570 F2d 1241 Valley Cement Industries Inc v. Midco Equipment Company

570 F.2d 1241


No. 76-3370.

United States Court of Appeals,
Fifth Circuit.

April 6, 1978.
Rehearing Denied May 22, 1978.

See 573 F.2d 308.

Vardaman S. Dunn, Jackson, Miss., for plaintiff-appellant.

Lawrence J. Franck, Jackson, Miss., for defendant-appellee.

Appeal from the United States District Court for the Southern District of Mississippi.

Before HILL, RUBIN and VANCE, Circuit Judges.

ALVIN B. RUBIN, Circuit Judge:

view counter

The issue presented in this diversity case is whether the plaintiff's 1972 suit on a credit memorandum issued to it in 1958 by the defendant is barred by Mississippi's statute of limitations or by laches. The plaintiff appeals from a judgment below holding that it was, and we affirm.


Mississippi Valley Portland Cement Co. ("Mississippi Valley"), now the plaintiff, Valley Cement Industries, Inc. ("Valley Cement"), was incorporated in 1957 for the purpose of manufacturing and selling cement. In return for a number of shares of the plaintiff's stock, on January 31, 1958, Euclid-Memphis Sales, Inc. ("Euclid"), a Tennessee equipment dealership owned and controlled by a major stockholder and director of Mississippi Valley,1 issued a credit memorandum to Mississippi Valley for a 35 per cent down payment on $200,000 of new Euclid equipment "to be delivered at a future date." Sometime prior to 1961, this memorandum was modified by an oral agreement to allow the plaintiff a 25 per cent discount on equipment other than new Euclid equipment.


In 1958, Mississippi Valley purchased equipment from Euclid and, in accordance with the agreement, $39,066 was credited against the credit memorandum. Although Mississippi Valley, later Valley Cement, continued to carry the memorandum as an asset on its books, and corresponded with Euclid and its owner concerning the memorandum in 1961 and 1963, it made no further attempt to apply the credit to a purchase of Euclid equipment until 1972. On August 28, 1972, Valley Cement notified the defendant that it intended to use the balance of its credit for the purchase of equipment; the defendant refused to honor the memorandum, and this suit for the balance followed.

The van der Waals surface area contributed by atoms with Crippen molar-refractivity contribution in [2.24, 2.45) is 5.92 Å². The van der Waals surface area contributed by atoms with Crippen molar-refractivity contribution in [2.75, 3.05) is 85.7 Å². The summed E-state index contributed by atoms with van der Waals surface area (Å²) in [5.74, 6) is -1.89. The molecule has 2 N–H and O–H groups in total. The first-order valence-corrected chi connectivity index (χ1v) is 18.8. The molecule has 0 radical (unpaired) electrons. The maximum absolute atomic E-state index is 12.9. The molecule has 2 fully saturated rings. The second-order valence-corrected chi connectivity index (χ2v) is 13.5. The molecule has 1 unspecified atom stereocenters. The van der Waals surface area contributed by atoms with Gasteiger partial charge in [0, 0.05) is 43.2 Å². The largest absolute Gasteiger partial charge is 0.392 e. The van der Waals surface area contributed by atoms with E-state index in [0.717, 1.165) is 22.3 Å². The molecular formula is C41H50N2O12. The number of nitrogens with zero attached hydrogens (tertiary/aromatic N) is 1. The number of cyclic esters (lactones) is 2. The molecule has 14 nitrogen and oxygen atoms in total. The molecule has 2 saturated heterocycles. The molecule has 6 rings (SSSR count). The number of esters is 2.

The question whether Valley Cement's 1972 suit was barred by Mississippi's six-year statute of limitations, Miss.Code of 1972, § 15-1-49 (Miss.Code of 1942, § 722),2 turns on when the limitations period commenced running. We are thus required to consider when the "cause of (the plaintiff's) action accrued." Valley Cement urges that the cause of action accrued with the refusal of its demand in 1972 because the parties contemplated that an actual demand would be prerequisite to the enforcement of Euclid's obligation, and they intended that Valley Cement would enjoy an indefinite period in which to make a demand. The court below found, however, that the parties did not intend to permit an indefinite delay in Mississippi Valley's demand for performance.


The principles governing this case are elementary. In interpreting the parties' contract, a court is bound to give effect to the intentions of the parties. Mississippi Rice Growers Assn. v. Pigott, Miss.1966, 191 So.2d 399, 402-403. Such intentions are to be drawn as much as possible from the language of the agreement, but where, as here, the agreement is silent on the issue, the court may turn to extrinsic evidence for support. Barnett v. Getty Oil Co., Miss.1972, 266 So.2d 581; Hoerner v. First National Bank of Jackson, Miss.1971, 254 So.2d 754; Mississippi Rice Growers Assn. v. Pigott, supra.


The interpretation of a contract is a question of fact. Hadad v. Booth, Miss.1955, 225 Miss. 63, 82 So.2d 639; Dobson v. Masonite Corp., 5 Cir. 1966, 359 F.2d 921. Where a lower court is the trier of facts, this court may determine on appeal only whether the lower court's findings pass muster under the "clearly erroneous" standard. Chaney v. City of Galveston, 5 Cir. 1966, 368 F.2d 774. Our role is thus limited even in reviewing factual inferences, such as inferences with respect to intent, that are drawn from undisputed basic facts. Chared Corp. v. United States, 5 Cir. 1971, 446 F.2d 745.


Ample evidence exists to support the trial judge's conclusion that the parties, at the time of contracting, did not contemplate that Mississippi Valley would enjoy an indefinite period within which to demand performance of Euclid. The plaintiff's own admission that it expected its immediate equipment needs in 1958 to exhaust Euclid's credit supports the court's conclusion.